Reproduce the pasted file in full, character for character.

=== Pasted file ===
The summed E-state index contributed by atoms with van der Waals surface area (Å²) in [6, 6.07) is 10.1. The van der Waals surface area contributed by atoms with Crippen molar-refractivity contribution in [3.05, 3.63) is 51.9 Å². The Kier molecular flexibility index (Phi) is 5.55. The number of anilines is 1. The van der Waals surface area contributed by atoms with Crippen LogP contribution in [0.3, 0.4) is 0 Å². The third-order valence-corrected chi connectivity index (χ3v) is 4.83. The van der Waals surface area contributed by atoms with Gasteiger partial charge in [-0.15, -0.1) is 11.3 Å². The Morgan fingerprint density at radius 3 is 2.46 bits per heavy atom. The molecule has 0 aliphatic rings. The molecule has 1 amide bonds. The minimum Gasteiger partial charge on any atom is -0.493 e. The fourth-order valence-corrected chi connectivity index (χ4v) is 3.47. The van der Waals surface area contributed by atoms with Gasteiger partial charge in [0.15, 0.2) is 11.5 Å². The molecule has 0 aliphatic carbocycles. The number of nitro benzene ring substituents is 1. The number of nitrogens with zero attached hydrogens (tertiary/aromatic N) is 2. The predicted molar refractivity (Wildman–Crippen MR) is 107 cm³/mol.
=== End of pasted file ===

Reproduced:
The summed E-state index contributed by atoms with van der Waals surface area (Å²) in [6, 6.07) is 10.1. The van der Waals surface area contributed by atoms with Crippen molar-refractivity contribution in [3.05, 3.63) is 51.9 Å². The Kier molecular flexibility index (Phi) is 5.55. The number of anilines is 1. The van der Waals surface area contributed by atoms with Crippen LogP contribution in [0.3, 0.4) is 0 Å². The third-order valence-corrected chi connectivity index (χ3v) is 4.83. The van der Waals surface area contributed by atoms with Gasteiger partial charge in [-0.15, -0.1) is 11.3 Å². The Morgan fingerprint density at radius 3 is 2.46 bits per heavy atom. The molecule has 0 aliphatic rings. The molecule has 1 amide bonds. The minimum Gasteiger partial charge on any atom is -0.493 e. The fourth-order valence-corrected chi connectivity index (χ4v) is 3.47. The van der Waals surface area contributed by atoms with Gasteiger partial charge in [0.15, 0.2) is 11.5 Å². The molecule has 0 aliphatic carbocycles. The number of nitro benzene ring substituents is 1. The number of nitrogens with zero attached hydrogens (tertiary/aromatic N) is 2. The predicted molar refractivity (Wildman–Crippen MR) is 107 cm³/mol.